Vivendi SA’s Universal Music Group, the world’s biggest record company, agreed to sell its Mute label, home to Depeche Mode, to BMG Rights Management in the first of several divestitures after the takeover of EMI Group.
Universal, based in New York, sold the label for almost $10 million, according to two people with knowledge of the situation. The company expects to reach agreements for additional label sales after Jan. 1, said one of the people, who requested anonymity because the deliberations are private.
To meet antitrust requirements, Universal Music plans to sell 500 million euros ($659 million) of assets that include Parlophone, home to Coldplay, the Pet Shop Boys and Tina Turner, along with Sanctuary, the label of The Kinks and Motorhead, a person told Bloomberg in November.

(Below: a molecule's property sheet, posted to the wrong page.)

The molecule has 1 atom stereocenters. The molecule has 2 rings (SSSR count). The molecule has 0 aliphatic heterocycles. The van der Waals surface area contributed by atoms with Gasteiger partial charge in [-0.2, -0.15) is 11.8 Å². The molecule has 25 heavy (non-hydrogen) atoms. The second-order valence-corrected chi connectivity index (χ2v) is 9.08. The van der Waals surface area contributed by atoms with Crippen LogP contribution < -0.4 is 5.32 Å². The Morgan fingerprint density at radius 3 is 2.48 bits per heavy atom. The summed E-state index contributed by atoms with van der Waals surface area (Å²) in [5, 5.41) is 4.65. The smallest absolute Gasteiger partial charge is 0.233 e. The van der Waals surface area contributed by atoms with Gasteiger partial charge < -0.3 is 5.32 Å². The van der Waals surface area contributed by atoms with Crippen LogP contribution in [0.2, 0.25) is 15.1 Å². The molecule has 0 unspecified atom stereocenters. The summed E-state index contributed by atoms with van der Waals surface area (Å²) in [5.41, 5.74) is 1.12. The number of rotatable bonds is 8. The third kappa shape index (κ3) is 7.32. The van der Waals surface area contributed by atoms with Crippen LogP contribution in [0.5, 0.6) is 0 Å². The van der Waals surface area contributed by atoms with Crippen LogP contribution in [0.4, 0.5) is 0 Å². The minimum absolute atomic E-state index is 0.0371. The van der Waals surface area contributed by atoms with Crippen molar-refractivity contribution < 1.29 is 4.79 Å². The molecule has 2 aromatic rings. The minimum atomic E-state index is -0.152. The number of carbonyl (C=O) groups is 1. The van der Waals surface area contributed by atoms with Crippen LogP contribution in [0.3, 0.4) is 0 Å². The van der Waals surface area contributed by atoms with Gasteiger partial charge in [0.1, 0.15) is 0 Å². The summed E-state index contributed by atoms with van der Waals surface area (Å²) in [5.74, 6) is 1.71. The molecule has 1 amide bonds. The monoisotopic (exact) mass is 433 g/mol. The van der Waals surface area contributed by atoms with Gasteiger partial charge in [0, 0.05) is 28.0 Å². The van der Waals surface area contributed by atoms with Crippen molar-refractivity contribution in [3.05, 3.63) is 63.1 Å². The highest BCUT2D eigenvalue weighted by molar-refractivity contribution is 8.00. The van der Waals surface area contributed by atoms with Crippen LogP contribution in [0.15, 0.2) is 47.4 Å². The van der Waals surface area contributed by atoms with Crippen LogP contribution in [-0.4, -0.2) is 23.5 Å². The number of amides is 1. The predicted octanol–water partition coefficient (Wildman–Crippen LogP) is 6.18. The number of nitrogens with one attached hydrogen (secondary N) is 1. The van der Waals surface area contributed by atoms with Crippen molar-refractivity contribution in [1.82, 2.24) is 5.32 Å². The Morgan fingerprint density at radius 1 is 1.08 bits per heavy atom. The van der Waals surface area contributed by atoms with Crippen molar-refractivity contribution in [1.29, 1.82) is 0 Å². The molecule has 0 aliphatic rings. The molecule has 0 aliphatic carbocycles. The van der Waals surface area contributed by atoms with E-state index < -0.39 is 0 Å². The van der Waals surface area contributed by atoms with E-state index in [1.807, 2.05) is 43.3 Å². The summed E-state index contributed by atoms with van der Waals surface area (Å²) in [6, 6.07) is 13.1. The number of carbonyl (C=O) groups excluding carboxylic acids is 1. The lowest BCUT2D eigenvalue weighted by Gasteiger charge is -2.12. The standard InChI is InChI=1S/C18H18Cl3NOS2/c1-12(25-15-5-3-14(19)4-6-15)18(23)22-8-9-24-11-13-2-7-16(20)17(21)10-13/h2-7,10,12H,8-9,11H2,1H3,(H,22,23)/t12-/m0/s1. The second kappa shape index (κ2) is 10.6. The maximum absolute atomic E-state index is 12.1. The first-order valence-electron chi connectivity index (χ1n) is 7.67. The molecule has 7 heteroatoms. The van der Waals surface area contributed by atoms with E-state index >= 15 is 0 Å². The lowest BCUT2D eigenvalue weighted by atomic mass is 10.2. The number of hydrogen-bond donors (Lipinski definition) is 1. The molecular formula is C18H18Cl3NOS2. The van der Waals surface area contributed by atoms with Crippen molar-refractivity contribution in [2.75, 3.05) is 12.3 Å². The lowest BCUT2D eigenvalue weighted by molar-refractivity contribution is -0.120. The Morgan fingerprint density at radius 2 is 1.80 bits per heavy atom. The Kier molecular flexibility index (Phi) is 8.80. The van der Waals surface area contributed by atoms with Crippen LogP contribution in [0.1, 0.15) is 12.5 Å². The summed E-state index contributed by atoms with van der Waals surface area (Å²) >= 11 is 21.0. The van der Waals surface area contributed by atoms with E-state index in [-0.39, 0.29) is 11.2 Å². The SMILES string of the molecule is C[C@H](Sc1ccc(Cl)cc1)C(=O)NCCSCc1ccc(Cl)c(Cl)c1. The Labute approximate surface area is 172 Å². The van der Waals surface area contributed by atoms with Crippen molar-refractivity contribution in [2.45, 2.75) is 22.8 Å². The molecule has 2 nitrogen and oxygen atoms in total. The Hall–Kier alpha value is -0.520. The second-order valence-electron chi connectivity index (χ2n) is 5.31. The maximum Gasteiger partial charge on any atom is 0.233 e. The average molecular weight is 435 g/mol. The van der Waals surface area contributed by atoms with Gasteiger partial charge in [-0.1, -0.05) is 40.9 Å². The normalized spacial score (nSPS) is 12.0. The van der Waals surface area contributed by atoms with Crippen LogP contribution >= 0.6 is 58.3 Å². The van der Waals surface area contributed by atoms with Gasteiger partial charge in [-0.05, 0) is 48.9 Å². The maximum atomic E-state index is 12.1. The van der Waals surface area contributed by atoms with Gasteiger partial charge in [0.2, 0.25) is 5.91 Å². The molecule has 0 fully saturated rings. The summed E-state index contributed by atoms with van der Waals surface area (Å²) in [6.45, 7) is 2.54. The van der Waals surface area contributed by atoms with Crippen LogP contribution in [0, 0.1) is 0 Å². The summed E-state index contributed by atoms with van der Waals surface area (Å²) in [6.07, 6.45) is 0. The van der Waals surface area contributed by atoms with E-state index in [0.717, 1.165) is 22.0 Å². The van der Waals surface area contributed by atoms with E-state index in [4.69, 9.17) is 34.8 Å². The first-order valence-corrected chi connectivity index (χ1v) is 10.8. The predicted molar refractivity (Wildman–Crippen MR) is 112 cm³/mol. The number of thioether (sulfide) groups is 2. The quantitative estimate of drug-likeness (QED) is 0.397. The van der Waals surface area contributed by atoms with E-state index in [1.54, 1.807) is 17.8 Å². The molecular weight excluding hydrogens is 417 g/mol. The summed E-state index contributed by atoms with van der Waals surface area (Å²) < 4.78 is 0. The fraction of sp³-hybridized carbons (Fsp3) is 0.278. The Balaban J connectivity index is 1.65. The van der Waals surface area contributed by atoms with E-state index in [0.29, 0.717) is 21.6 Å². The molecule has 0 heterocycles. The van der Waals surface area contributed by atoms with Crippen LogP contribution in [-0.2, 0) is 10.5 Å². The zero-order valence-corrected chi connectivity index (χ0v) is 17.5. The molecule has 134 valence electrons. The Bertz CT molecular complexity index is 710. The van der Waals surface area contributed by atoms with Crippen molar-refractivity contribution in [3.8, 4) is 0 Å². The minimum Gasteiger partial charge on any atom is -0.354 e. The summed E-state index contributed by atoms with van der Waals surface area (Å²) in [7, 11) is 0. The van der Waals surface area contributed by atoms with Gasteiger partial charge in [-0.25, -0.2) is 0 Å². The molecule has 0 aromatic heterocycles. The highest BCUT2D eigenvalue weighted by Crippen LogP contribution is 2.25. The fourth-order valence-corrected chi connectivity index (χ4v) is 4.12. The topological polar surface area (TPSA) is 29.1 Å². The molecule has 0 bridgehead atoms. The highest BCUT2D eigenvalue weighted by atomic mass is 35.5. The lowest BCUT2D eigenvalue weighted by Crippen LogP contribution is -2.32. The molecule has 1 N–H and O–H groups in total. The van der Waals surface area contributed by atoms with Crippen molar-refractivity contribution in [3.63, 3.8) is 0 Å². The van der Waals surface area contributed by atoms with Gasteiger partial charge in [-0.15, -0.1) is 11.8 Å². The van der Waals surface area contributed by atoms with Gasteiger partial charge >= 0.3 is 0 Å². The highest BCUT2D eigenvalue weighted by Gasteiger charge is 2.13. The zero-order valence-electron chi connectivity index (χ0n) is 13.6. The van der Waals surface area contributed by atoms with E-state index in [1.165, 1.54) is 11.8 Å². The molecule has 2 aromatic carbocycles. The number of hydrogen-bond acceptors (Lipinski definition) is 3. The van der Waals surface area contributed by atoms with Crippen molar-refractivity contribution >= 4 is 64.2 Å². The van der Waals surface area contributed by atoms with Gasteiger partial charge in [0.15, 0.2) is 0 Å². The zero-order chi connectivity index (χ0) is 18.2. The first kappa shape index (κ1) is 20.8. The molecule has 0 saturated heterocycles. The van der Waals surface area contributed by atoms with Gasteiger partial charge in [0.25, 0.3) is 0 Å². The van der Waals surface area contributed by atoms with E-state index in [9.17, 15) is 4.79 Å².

“We are confident that with our sales strategy and the number of parties that have expressed interest in the remaining assets, we will be able to create exactly the level of value that we would expect from the quality of these divestments,” Universal said in a statement announcing yesterday’s sale.
The acquisition was the second yesterday for BMG Rights, a music publisher controlled by New York-based private equity firm KKR & Co. BMG Rights is buying the assets that Sony/ATV Music Publishing, jointly owned by Sony Corp. and the estate of Michael Jackson, and Universal Music are divesting after their 2011 purchase of EMI from Citigroup Inc.
The Sony/ATV assets acquired yesterday represent publishing rights to about 30,000 songs, a roster that includes works by Kurt Cobain and Iggy Pop, for about $90 million.
Vivendi, which also controls Activision Blizzard Inc., climbed 0.9 percent to 17.01 euros in Paris trading yesterday. The stock has gained 3.9 percent this year.